Arslan Tash

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Arslan Tash
Arslan Tash is located in Syria
Arslan Tash
Shown within Syria
RegionAleppo Governorate
Coordinates36°50′55″N 38°24′28″E / 36.84861°N 38.40778°E / 36.84861; 38.40778Coordinates: 36°50′55″N 38°24′28″E / 36.84861°N 38.40778°E / 36.84861; 38.40778

Arslan Tash (Turkish: Arslan Taş "Stone Lion"), ancient Hadātu, is an archaeological site in Aleppo Governorate in northern Syria, around 30 kilometres (19 mi) east of Carchemish and the Euphrates and nearby the town of Kobanî.


The city was the center of an Aramean Iron Age kingdom, which was conquered by Assyria in the 9th century BC. The site includes a Late Assyrian palace, an early shrine to Ishtar and a Hellenistic temple, surrounded by city walls and gates adorned with lions carved from stone.[1]


Plan of the private apartments in the palace at Arslan Tash

The site of Arslan Tash was first examined in 1836 by an expedition led by Francis Rawdon Chesney.[2] The first actual excavations were conducted by the French archaeologist François Thureau-Dangin for the Louvre Museum in two short seasons during 1928. It worked on the fortifications, a Hellenistic period temple, a temple to Ishtar, the "Bâtiment aux ivoires" and late Assyrian remains.[3]

In 2007 and 2008 work at the site resumed when surveys were conducted by a team from University of Bologna and Directorate-General of Antiquities and Museums of the Syrian Arab Republic. The team was led by Anas al-Khabour and Serena Maria Cecchini. Each season lasted about a week, with the later one including geophysical work. [4]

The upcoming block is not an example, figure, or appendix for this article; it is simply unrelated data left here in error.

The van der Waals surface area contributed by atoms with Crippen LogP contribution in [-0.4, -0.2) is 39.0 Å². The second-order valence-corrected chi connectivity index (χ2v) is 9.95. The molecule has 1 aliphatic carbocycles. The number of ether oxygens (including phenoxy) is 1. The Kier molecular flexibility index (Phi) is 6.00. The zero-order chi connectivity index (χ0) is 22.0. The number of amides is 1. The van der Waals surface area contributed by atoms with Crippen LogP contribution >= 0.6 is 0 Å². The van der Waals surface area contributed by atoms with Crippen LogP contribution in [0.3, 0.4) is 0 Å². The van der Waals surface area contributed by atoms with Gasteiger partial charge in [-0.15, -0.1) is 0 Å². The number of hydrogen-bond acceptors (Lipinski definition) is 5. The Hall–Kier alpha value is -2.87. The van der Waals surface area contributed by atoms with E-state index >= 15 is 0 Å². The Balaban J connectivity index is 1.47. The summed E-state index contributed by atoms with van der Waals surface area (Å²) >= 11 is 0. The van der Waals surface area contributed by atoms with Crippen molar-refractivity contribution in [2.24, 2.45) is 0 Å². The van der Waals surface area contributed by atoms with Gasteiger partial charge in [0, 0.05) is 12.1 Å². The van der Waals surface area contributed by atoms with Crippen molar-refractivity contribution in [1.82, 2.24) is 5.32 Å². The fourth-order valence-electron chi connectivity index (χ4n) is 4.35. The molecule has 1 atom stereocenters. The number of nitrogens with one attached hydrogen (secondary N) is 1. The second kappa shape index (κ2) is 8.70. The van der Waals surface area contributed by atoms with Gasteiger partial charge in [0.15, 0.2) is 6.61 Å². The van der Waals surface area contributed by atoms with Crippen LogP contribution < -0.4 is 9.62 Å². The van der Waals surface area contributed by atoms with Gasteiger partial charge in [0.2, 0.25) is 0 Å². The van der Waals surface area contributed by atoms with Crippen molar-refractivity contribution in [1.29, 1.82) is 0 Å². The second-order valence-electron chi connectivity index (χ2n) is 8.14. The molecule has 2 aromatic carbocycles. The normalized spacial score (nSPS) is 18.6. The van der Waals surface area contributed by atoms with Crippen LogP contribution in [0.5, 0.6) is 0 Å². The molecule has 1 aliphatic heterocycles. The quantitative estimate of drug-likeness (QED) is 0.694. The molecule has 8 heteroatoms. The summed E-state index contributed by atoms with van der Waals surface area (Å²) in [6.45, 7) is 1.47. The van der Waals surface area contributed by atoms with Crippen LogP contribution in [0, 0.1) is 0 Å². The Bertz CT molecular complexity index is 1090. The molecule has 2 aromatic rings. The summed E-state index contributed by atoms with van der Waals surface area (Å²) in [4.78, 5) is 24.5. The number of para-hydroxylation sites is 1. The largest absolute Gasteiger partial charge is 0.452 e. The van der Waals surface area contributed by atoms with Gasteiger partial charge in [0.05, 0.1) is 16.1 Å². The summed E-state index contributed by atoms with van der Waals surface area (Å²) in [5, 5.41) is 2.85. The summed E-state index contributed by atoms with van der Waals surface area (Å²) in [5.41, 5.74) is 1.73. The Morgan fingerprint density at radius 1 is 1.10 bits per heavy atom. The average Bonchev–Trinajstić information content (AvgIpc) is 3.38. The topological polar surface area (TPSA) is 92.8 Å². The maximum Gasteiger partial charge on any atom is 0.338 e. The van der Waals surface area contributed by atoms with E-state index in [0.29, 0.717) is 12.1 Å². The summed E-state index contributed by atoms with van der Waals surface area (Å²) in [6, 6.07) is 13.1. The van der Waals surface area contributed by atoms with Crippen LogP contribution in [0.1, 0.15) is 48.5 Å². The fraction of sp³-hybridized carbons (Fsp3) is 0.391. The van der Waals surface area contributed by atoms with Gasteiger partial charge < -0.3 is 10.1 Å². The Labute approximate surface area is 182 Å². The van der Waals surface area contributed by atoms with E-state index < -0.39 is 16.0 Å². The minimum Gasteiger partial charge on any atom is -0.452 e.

Gateway reliefs[edit]

The Arslan Tash reliefs are bas-reliefs of people and animals on the gates of the city and temple. The dating of the reliefs is uncertain, though one contains an inscription of Tiglath-Pileser III of the Neo-Assyrian Empire[5]

In February 2015, in the Syrian city of Raqqa, the Islamic State of Iraq and the Levant (ISIL) publicly ordered the bulldozing of a colossal ancient Assyrian gateway lion sculpture from the 8th century BC.[6] Another lion statue was also destroyed. Both statues originated from the Arslan Tash archaeological site.[7] The destruction was published in the ISIL magazine, Dabiq.

Smaller items[edit]

The most important discoveries from Arslan Tash were, however, the ivory objects of high artistic quality which today are kept at the Archaeological Museum in Aleppo and in the Louvre.[8]

The Arslan Tash amulets are smaller pieces whose authenticity is still in debate.[9]


See also[edit]


  1. ^ Geoffrey Turner, The Palace and Bâtiment Aux Ivoires at Arslan Tash: A Reappraisal, Iraq, vol. 30, no. 1, pp. 62-68, 1968
  2. ^ [1] Francis Rawdon Chesney, The expedition for the survey of the rivers Euphrates and Tigris, carried on by order of the British government, in the years 1835, 1836, and 1837, Longman, Brown, Green, and Longmans, 1850
  3. ^ F. Thureau-Dangin et al., Arslan-Tash, P. Geuthner, 1931
  4. ^ Serena Maria Cecchini, Fabrizio Venturi, A Sounding at Arslan Tash. Re-visiting the Bâtiment aux Ivoires, in R. Matthews & J. Curtis (éd.), Proceedings of the 7th ICAANE, 12 April – 16 April 2010, the British Museum and UCL, London, 3, Wiesbaden, pp. 325-341, 2012
  5. ^ Pauline Albenda, The Gateway and Portal Stone Reliefs from Arslan Tash, Bulletin of the American Schools of Oriental Research, no. 271, pp. 5-30, 1988
  6. ^ Caubet, Annie. "Syrian Heritage in Jeopardy: The Case of the Arslan Tash Ivories." Journal of Eastern Mediterranean Archaeology and Heritage Studies, vol. 5, no. 1, pp. 92-101, 2017
  7. ^ "Lion statues destroyed". UNESCO. Retrieved 27 Feb 2015.
  8. ^ Fontan, Elisabeth, et Ina Reiche, Les ivoires d'Arslan Tash (Syrie) d'après une étude de la collection du Musée du Louvre : mise en œuvre du matériau, traces de polychromie et de dorure, état de conservation, ArchéoSciences, vol. 35, no. 1, pp. 283-295, 2011
  9. ^ Jacobus van Dijk, The Authenticity of the Arslan Tash Amulets, Iraq, vol. 54, pp. 65-68, 1992

External links[edit]